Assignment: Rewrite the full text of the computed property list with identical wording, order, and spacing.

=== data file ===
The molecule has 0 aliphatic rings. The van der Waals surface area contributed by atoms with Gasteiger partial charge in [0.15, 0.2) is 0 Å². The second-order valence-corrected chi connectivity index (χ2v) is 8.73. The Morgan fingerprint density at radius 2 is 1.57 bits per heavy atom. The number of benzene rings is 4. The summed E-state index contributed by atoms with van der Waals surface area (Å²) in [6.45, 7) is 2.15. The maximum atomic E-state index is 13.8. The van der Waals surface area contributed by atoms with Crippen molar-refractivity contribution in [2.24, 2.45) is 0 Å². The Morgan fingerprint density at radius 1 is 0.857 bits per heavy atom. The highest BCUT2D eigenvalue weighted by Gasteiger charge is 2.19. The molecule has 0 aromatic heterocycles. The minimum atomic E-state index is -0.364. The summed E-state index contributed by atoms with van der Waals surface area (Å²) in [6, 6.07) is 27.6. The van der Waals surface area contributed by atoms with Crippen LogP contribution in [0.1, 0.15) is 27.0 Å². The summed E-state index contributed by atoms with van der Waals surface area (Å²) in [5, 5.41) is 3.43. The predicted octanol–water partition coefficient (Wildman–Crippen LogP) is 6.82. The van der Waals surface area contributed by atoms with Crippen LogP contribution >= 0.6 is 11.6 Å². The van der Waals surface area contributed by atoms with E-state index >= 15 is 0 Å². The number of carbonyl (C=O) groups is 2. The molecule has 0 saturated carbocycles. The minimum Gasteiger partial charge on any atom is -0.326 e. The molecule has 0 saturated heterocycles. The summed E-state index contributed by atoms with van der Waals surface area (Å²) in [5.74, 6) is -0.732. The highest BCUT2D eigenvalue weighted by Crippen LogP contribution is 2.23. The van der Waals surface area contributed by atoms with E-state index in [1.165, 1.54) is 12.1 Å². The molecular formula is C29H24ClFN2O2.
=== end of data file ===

The molecule has 0 aliphatic rings. The van der Waals surface area contributed by atoms with Gasteiger partial charge in [0.15, 0.2) is 0 Å². The second-order valence-corrected chi connectivity index (χ2v) is 8.73. The Morgan fingerprint density at radius 2 is 1.57 bits per heavy atom. The number of benzene rings is 4. The summed E-state index contributed by atoms with van der Waals surface area (Å²) in [6.45, 7) is 2.15. The maximum atomic E-state index is 13.8. The van der Waals surface area contributed by atoms with Crippen molar-refractivity contribution in [2.24, 2.45) is 0 Å². The Morgan fingerprint density at radius 1 is 0.857 bits per heavy atom. The highest BCUT2D eigenvalue weighted by Gasteiger charge is 2.19. The molecule has 0 aromatic heterocycles. The minimum atomic E-state index is -0.364. The summed E-state index contributed by atoms with van der Waals surface area (Å²) in [6, 6.07) is 27.6. The van der Waals surface area contributed by atoms with Crippen LogP contribution in [0.1, 0.15) is 27.0 Å². The summed E-state index contributed by atoms with van der Waals surface area (Å²) in [5, 5.41) is 3.43. The predicted octanol–water partition coefficient (Wildman–Crippen LogP) is 6.82. The van der Waals surface area contributed by atoms with Crippen LogP contribution >= 0.6 is 11.6 Å². The van der Waals surface area contributed by atoms with E-state index >= 15 is 0 Å². The number of carbonyl (C=O) groups is 2. The molecule has 0 saturated carbocycles. The minimum Gasteiger partial charge on any atom is -0.326 e. The molecule has 0 saturated heterocycles. The summed E-state index contributed by atoms with van der Waals surface area (Å²) in [5.74, 6) is -0.732. The highest BCUT2D eigenvalue weighted by Crippen LogP contribution is 2.23. The van der Waals surface area contributed by atoms with E-state index in [1.165, 1.54) is 12.1 Å². The molecular formula is C29H24ClFN2O2.